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Abstract: Poster Presentations |

PULMONARY EMBOLISM RISK STRATIFICATION BY NON-RADIOLOGISTS USING MEASUREMENTS ON CT ANGIOGRAM FREE TO VIEW

Anita Shah, DO*; Aaron B. Holley, MD; Lisa K. Moores, MD
Author and Funding Information

Walter Reed Army Medical Center, Washington, DC


Chest


Chest. 2007;132(4_MeetingAbstracts):627c-628. doi:10.1378/chest.132.4_MeetingAbstracts.627c
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Abstract

PURPOSE: Patients with acute pulmonary embolism (APE) who are hemodynamically stable with evidence of right heart strain on trans-thoracic echocardiogram (TTE) are at an increased risk for cardiovascular collapse and death. Although TTE is not always readily available, CT angiogram has become the test of choice for diagnosing APE. We sought to determine whether cardiac and vascular measurements made on CT angiogram by non-radiologists could obviate the need for TTE.

METHODS: Patients diagnosed with APE by CT angiogram were enrolled prospectively. All patients had a TTE performed in addition to a standard work-up. Three separate physicians (a medicine resident, pulmonary fellow, and pulmonary staff) measured the diameter of the superior vena cava (SVC), width of the azygous, and ratio of the right to left ventricular diameter (RV/LV ratio). Septal morphology was recorded, with bowing to the right considered normal and straightening or bowing to the left abnormal. CT measurements were compared with TTE values.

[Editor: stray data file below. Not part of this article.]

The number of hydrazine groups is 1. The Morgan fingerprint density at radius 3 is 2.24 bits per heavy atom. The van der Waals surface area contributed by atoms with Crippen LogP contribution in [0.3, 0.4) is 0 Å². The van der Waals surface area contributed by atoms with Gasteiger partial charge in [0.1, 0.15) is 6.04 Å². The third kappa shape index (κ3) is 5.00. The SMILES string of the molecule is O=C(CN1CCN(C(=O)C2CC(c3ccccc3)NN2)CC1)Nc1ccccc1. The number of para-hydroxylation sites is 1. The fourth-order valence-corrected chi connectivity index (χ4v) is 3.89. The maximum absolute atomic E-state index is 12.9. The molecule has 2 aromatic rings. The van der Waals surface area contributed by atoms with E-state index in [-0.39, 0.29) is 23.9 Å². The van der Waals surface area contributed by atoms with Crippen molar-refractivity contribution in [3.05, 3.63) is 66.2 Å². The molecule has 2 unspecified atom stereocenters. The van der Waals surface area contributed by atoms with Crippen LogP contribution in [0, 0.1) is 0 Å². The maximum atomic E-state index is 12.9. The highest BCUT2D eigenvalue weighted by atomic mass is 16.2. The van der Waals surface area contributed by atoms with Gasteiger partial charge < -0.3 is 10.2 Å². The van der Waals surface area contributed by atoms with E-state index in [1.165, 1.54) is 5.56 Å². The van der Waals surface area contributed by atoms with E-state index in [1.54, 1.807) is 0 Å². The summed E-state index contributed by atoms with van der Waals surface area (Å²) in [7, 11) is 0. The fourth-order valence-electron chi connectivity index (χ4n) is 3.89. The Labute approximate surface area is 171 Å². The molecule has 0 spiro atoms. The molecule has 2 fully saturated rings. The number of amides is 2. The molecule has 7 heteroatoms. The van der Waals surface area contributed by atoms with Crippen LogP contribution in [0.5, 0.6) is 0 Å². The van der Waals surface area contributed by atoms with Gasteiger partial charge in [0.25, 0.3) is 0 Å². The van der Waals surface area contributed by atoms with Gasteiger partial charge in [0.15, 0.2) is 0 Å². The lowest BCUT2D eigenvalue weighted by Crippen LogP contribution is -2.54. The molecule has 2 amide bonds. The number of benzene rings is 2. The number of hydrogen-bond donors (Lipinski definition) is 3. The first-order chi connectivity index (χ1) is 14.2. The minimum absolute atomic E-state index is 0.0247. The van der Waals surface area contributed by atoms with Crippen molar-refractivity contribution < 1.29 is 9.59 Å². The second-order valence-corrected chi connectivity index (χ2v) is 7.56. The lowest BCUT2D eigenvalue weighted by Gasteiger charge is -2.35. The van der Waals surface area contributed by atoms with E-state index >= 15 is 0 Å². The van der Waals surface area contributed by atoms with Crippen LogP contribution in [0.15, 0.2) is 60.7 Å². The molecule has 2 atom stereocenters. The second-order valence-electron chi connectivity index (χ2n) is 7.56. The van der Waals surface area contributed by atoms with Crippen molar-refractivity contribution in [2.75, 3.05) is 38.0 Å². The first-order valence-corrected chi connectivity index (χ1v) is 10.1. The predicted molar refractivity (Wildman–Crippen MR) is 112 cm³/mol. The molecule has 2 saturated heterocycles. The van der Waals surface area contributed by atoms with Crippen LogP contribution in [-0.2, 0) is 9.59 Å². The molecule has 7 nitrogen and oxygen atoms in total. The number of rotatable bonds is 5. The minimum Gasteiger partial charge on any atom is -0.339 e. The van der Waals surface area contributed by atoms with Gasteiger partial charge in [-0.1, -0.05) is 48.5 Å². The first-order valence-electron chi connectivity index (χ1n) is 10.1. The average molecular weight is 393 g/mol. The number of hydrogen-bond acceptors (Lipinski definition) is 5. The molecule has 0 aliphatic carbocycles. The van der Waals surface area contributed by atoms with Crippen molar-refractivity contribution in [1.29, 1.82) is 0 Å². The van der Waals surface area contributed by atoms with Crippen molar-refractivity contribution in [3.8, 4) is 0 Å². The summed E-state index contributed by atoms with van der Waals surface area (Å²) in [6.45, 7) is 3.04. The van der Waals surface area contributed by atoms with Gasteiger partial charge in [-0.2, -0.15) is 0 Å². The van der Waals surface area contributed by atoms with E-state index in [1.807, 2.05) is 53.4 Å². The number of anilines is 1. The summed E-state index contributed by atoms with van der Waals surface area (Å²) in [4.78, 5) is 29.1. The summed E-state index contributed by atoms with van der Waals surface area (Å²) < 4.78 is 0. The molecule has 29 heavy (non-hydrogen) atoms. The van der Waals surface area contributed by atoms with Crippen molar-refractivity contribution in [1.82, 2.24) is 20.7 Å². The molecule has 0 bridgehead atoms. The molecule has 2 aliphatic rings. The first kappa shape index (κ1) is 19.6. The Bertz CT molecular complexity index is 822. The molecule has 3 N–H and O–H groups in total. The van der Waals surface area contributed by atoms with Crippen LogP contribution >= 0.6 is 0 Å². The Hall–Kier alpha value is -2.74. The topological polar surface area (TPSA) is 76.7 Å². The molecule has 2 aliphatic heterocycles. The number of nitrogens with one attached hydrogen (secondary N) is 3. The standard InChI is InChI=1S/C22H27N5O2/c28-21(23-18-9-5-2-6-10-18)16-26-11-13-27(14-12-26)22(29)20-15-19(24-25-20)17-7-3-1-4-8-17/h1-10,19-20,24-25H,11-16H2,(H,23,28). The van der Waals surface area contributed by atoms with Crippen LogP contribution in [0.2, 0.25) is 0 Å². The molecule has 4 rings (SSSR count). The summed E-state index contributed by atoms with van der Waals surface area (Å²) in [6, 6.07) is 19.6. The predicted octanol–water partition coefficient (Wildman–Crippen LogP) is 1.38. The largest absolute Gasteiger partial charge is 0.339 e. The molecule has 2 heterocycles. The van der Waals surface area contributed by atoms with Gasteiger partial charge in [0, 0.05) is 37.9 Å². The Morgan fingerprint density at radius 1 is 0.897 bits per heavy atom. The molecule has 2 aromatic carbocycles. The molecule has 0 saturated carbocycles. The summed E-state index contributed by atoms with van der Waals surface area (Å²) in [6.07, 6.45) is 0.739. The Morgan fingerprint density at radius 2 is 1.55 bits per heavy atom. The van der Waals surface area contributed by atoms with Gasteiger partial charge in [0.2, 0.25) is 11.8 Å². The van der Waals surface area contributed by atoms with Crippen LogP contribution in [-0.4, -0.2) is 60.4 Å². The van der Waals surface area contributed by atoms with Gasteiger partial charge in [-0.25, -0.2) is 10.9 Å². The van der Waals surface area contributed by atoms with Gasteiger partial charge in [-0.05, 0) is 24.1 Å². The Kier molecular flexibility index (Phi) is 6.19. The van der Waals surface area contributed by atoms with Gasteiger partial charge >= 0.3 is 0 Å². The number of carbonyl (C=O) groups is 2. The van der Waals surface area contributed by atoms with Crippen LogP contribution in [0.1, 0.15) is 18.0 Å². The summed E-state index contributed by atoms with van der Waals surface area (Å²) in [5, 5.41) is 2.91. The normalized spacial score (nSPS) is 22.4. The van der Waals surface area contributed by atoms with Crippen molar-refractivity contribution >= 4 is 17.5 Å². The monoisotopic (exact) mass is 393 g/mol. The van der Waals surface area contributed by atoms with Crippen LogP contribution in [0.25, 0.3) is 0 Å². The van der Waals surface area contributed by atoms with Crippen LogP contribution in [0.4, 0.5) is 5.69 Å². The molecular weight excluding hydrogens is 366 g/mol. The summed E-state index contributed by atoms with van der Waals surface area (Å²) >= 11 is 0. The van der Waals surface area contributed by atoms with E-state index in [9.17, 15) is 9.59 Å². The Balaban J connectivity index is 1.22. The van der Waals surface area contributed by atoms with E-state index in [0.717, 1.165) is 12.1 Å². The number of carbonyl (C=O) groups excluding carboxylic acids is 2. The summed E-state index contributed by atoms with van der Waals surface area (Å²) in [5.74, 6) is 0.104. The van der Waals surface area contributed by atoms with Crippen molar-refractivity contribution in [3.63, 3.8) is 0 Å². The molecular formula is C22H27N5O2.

RESULTS: 28 patients, with an average age of 50, were enrolled. Among the three pulmonary physicians, intra-rater agreement on RV/LV ratio > 1 was good (k=0.61, p=0.002) while agreement on septal bowing was poor. The mean RV/LV ratios among the three raters were 0.95, 0.99, and 1.69 when RV function by TTE was graded as normal, mildly reduced, or moderately reduced respectively (p<0.001); and 0.94, 1.04, 2.02, and 1.52 when RV dilatation by TTE was graded as normal, mild, moderate, or severe (p<0.001). Neither SVC diameter nor azygous width reached statistical significance when compared with TTE measurement of RV function or dilatation.

CONCLUSION: Physicians without specific CT training are able to grade RV/LV ratio with good intra-rater agreement and the ability to predict TTE measurements.

CLINICAL IMPLICATIONS: Larger patient cohorts should be studied with CT measurements compared to clinical outcomes.

DISCLOSURE: Anita Shah, No Financial Disclosure Information; No Product/Research Disclosure Information

Wednesday, October 24, 2007

12:30 PM - 2:00 PM


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